been made by the bulk of our squad to
turn it up a notch in terms of effort and

“We're still not at championship level.
But you begin to practice at champion-
ship level long before you win the cham-
pionships. It becomes habit. We‘re not
there yet, but we’ve certainly moved in
that direction."

On Saturday, the Cats didn't do their


moving through the air. UK quarterbacks
were limited mostly to deep passes
against zone coverage. which Curry said
is the weak point of their passrng game
and pass defense.

So little came from the scrimmage as
far as the five-man race for the starting
quarterback job. Junior Brad Smith led
the group by connecting on four of five
attempts for41 yards. Junior Ryan Hock-
man (6-11 for 49 yards and one touch-
down) also tumed in a solid day.

Highly-regarded redshirt freshmen
Pookie Jones (1-8. 17 yards, one inter-
ception) and Mike Kinney ((M) strug-
gled all day.

Senior Freddie Maggard, who has not
fully recovered from a shoulder separa-
tion and rotator cuff surgery, was not al-
lowed to throw.

With the emphasis on the running
game, junior Craig Walker, listed as the
No. 1 tailback, shone. He earned the ball
13 times for 97 yards. Redshin freshman
Donnie Redd covered 75 yards on 15

Spring practice, which is limited to
just 15 days this year, ends April 20 with
the annual Blue-White Game at Com-
monwealth Stadium.






After a drunken nap at a friend’s
house, I refreshed myself with cold wa-
ter in preparation for the bash.

I ate some Lee‘s chicken that ironical-
ly was supplied by a generous woman
named Lee, a friend who lived down-
stairs from where I was. Lee also made
some white rice, which went nicely with
the spicy buffalo wings and legs.

There was still mud on the front of my
shorts from the day‘s rugby games, but it
was all right — the shorts were black.
And the place I was going didn’t really
require any clothes at all. Certainly not
clean ones, anyway.

I didn’t play rugby that day at the
Bluegrass Invitational, I just found — or
wild. sweet Sandy helped me find — a
way to get muddy.

I felt a little anxious as I ate and as I
talked to former rugger Mark, the way
one does when he or she is about to enter
a party or a world they are not sure
about. I wondered if chaos would break
loose at the Continental Inn, where 30 or
so UK rugby players, hundreds of mis-
cellaneous UK particrs and 37 kegs of
beer were to mix together under the
hazy, wild and rowdy spell of alcohol.

I rode with Lee, who seemed a little
anxious, herself She had never been to
the famous rugby party either. And she
had to work early Sunday — it was Sat-
urday night, abOut 9 pm.

We made it to the Continental. There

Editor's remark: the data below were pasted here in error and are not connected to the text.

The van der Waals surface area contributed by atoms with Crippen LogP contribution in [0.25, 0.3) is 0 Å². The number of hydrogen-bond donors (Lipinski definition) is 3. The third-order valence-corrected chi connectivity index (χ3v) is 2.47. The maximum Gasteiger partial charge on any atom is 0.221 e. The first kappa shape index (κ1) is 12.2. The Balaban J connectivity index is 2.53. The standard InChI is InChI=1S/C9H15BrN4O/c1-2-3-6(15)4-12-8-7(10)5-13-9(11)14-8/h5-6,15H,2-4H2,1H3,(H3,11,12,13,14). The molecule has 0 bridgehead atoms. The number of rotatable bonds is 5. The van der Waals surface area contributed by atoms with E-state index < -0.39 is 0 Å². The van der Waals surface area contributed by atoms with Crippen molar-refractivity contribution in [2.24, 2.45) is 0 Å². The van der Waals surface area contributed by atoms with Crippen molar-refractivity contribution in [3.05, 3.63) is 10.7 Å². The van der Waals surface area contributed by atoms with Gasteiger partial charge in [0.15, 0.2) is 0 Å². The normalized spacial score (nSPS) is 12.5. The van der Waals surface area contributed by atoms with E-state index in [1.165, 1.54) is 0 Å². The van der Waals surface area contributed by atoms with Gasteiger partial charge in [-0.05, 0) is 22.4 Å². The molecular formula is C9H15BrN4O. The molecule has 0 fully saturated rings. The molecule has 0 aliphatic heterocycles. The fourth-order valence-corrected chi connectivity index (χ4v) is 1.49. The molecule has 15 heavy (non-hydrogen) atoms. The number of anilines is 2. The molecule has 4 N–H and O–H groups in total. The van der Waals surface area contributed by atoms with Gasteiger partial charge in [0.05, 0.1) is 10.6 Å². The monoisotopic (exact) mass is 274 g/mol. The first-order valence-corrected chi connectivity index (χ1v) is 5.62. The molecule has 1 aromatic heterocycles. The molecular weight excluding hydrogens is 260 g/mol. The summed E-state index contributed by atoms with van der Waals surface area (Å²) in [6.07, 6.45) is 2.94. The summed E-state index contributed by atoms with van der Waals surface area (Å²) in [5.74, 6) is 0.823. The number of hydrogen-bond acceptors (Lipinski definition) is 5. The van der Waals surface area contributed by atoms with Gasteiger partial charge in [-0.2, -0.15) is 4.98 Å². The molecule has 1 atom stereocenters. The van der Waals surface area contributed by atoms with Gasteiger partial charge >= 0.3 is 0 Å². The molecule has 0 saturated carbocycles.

we met some friends and found our way
to the ballroom (“Up there." pointed a
rather perturbed Continental worker).
which was just a huge, square room,
high ceilings, provrding decent acoustics
for the band, The Longfellows.

I walked in to see just an average pre-
party crowd. Groups of people. A little
tension, a lot of glances and looking
around, a few smiles and laughs. A little
horsing around.

Then 1 saw a lineman on the UK foot-
ball team whom I knew. walked up to
him and before I knew it, 8(Lpound mus-
cular flanks were coming down at me.
As an out-of-shape half-athlete who puts
on gloves occasionally, I was crafty
enough to move and dodge the mighty
man‘s blows.

He was playing, I knew. But as the fun
went on — the 10 seconds seemed like
10 minutes a I became increasingly
aware of the fact that the game was dan-
gerous, and I didn‘t much like it. My
heart wasn't to stop thumping for a quar-
ter of an hour.

“You got the best of him," his learn-
mate reassured me.

That made ll a little better. Anyhow, I
beelined from there to the beer line, got
two and took my observation post. I no-
ticed that nearly every man around me
was huge. Big mammoth athletes getting
wild. I quickly realized just out of hand
this party could become with the right

See RUGBY, Page 4

‘Tubby’ Smith swept up by Tulsa enthusiasm

Associated Press

TULSA, Okla. —— Kentucky assistant
Orlando “Tubby" Smith was pleased
when the University of Tulsa made a
strong move to name Nolan Richardson
as the head basket-
ball coach.

He was elated
when Richardson
turned the job down.

Smith, an associate
head coach under
Rick Pitino at Ken-
tucky the past two
years, was intro-
duced Thursday as
coach of the Hurricane
about five hours after Richardson said he
was staying